On July 13, 2007, at 2045 eastern daylight time, an experimental Sopwith F1, N6338, experienced a loss of engine power and collided with terrain during a go-around at Greenville Municipal Airport, Greenville, Pennsylvania. The pilot, who was the owner and builder, was operating the airplane under the provisions of 14 CFR Part 91. The private pilot, the sole occupant, sustained serious injuries. The airplane sustained substantial damage. The local area personal flight departed Greenville about 2000. Visual meteorological conditions prevailed; no flight plan had been filed. Use your browsers 'back' function to return to synopsisReturn to Query Page
In a telephone interview with a National Transportation Safety Board investigator, the pilot stated that on the day of the accident the airplane fuel tanks were approximately 1/4 full. He departed Greenville for a pleasure flight, and on returning to the airport attempted a landing. During the approach he elected to perform a go-around. He applied full power, but the engine did not respond; he pumped the manual fuel pressure handle a few times and the engine regained power for approximately 10 seconds, but then lost all power. The airplane collided with terrain in a corn field.
The pilot stated that both an engine driven pump and a fuel tank air pressurization system maintain fuel pressure for the Gnome 9N engine. A small propeller driven air pump, mounted on the right wing strut, maintains air pressure in the tank. A pressure relief valve is integrated into the propeller-pump, and is set to maintain a system pressure of 1.5 psi. During ground operations, a pilot operated hand pump maintains pressure.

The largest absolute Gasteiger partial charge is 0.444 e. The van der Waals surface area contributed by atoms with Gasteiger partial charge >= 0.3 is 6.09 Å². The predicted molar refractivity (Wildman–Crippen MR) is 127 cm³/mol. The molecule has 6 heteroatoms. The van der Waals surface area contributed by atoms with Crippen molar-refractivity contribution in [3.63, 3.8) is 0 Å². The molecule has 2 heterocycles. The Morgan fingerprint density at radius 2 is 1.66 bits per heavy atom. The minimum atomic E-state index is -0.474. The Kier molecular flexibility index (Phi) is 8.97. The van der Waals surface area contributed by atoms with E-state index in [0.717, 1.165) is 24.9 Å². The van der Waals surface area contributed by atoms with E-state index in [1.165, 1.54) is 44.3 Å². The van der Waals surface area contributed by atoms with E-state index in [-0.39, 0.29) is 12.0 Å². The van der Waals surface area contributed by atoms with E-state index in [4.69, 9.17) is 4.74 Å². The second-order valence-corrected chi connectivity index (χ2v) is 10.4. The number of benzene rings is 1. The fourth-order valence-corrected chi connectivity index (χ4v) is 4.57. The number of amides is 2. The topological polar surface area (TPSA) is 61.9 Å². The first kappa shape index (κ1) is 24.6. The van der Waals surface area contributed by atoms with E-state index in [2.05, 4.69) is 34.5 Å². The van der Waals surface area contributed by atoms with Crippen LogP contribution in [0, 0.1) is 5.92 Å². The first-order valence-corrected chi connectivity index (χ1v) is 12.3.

The pilot stated that during previous flights he was concerned that the fuel system may not be able to provide enough fuel pressure to supply the engine. He performed flight tests in various phases, including go-around, and at various flight attitudes. He reported being able to achieve dependable engine performance. He noted that during these tests the fuel tank was full prior to flight.
The pilot surmised, that on the day of the accident, the 1/4 tank of fuel onboard did not provide the head pressure that existed on previous flights. He also stated that the pressure relief valve should be adjusted so that greater pressure can be maintained in the fuel system. He stated that he designed the fuel system to replicate the original Sopwith F1 Airplane, using limited historical documentation.
According to Federal Aviation Administration Advisory Circular AC 20-27F, Certification and Operation of Amateur-Built Aircraft, "Amateur builders are free to develop their own designs or build from existing designs. We do not approve these designs and it would be impractical to develop design standards for the wide variety of design configurations, created by designers, kit manufacturers, and amateur builders."